3) If WOW closes between $2401 and $2551 on 29 Sep, holds on to 1000 WOW, income earned is 65c dividend + 53c options income = $1.18 (4.7% in 29 days, before costs)

What are the VIX and XVI saying, after the fall?

Sky News Business Monday 8 Aug 2011 10.10am

Reporting on Australian Options Actions week ended 5 Aug 2011

1. VIX at 32%

The widely watched CBOE Volatility Index VIX, which is commonly known as the “investor fear gauge”closed at 32 on Friday 5 August in the US. That wasn’t the highest reading. It spiked to a recent all time high of 39.25 during the day. The biggest one day jump though was on Thursday in the US following the over 500 point plunge where volatility jumped by 29% in just one day.

Well, 39.25 intra-day high seemed high, but even that is not the all time record. The recent all time intra-day high was at 48 arrived at last year, during the 21 May 2010 market plunge due to the outbreak of the Greek  crisis (The all time record would be during the financial crisis in Mar 2009, where VIX reached as high as 53). The reading we are seeing at the moment is still not the highest. But to put it in perspective, the 32 reading at the close is compared to a benign average in the month of July of 19.22. That is a big spike in a month.

2. XVI closed at 31.86

Bringing us back closer to home,  the Australian VIX which is the XVI on Friday was at 31.86, that’s a spike of 26% from the day before, just 3% shy of the VIX’s 29% jump. Is this reading the highest for Australia? No. The last time the XJO fell to the all time low was during the same greek crisis when the XJO tanked to the lowest then of 4175 points. At that level, the XVI was at 33.22 and peaked two days later to 34.23 (after the market has recovered from the low).

With the current reading of the XJO after Friday sitting at 4105 (below the last low) and yet with a XVI of 31.86 (still not as high as the last higher low), like the US, we may not have seen the peak yet with volatility. However, we need to remember that VIX or XVI are volatility gauges.  It can either stay elevated for a period of time or it can spike before or after market has seen the bottom, it’s not necessarily a predictor of a turn in the market. What we know though is that volatility is not yet over. Whether it will be as high as the last reading or make a new high, we can only stay posted.

Where were the bears and bulls on Aug 5th?

With the S&P/ASX200 (XJO) falling 4% on Friday 5 August, the Australian options market experienced one of the highest volumes in a day with more than 1.5m options traded.

The 1.5m equity options traded on Friday was a 95% increase from the day before. This is a big jump compared to volume in equities, which were higher by (only) 34% in comparison.

I was expecting a very bearish overall put call ratio on equity options on the whole due to fall in the market, but it came in at 1.68 times, showing that puts on equities definitely dominated trades on Friday, but there were still some nibbling of equity calls options for individual shares.

In terms of the index options, it was a bit more bearish with the put call ratio on index options coming in at 2 times, with 2 index puts index options traded for every 1 call index options.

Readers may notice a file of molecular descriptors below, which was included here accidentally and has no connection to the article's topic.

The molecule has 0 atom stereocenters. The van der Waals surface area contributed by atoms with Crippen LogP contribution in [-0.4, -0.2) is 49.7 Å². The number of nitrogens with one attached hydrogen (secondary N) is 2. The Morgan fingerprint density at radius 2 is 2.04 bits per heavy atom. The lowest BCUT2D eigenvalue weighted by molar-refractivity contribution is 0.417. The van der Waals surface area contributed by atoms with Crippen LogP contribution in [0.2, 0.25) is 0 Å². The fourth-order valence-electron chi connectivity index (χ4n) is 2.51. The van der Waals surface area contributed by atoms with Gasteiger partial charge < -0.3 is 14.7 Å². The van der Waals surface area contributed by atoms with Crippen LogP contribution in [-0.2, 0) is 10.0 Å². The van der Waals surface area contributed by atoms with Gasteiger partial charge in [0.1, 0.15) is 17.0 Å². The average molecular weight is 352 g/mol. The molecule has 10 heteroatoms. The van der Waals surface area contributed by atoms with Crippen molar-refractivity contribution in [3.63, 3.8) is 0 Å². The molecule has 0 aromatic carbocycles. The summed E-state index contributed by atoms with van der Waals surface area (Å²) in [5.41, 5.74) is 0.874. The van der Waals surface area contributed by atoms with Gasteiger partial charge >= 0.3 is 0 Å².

Some of the bears and bulls on Friday were:

Ranked by the worst put/call ratios (3 or 4 times more puts than calls) and in the order of the highest puts volume traded, the options bears were all over WPL, MQG, AMP and QBE in descending order.

On the calls side, with the ranking of the best calls to puts ratios (1 to 2 calls traded for every put) and in the order of the highest calls volume traded, some optimism were seen in NCM, STO, IPL, OSH; with AMC and AIO and BXB the low volume picks.


Bullish On Rio Tinto

Chen Wai Yee, Head of Derivatives – Asian Desk at RBS
Morgans, believes in Rio’s diversified business and strong cashflow.

Bullish On Rio Tinto.

A trade on RIO’s results.

– expecting a strong first half with good cash flow (Latest post market close: it reported slightly before US$8b consensus)

– speculation of on market buy backs of the PLC shares

A trade of a fallen share price.

– share price has fallen 6.5% in 2 weeks

– at a 40% discount to its NPV of $110

– In the previous 2 times when it fell to the $77/$76 ish level, it bounced back up an average of of 10% in 3- 4 weeks

Options Strategy:

Selling options to capture high volatility in the stock for higher income.

Sell $76 Sep put for $2.25 per contract

The key question the person needs to ask him/herself BEFORE executing this trade is:

Am I happy to buy RIO at $73.75 (below $74)

If the answer if yes, go for it. That will be the worst case scenario for this trade.

For those who have a higher risk appetite, a more aggressive trade is to:

sell Sep $77 put to receive higher premium of $2.60 per contract

Breakeven will be $74.40

How to make money?

– close off early, if trend is right as put value will drop, and
lock in profit by buying back the position. This is recommended in a volatile environment. Profit locked in is definitely safer
– like wise close off early, if it doesn’t work out to take small
– Last alternative is leave it till Sep and if RIO stays above $76,
then you would earn the maximum profit of $2.25 per contract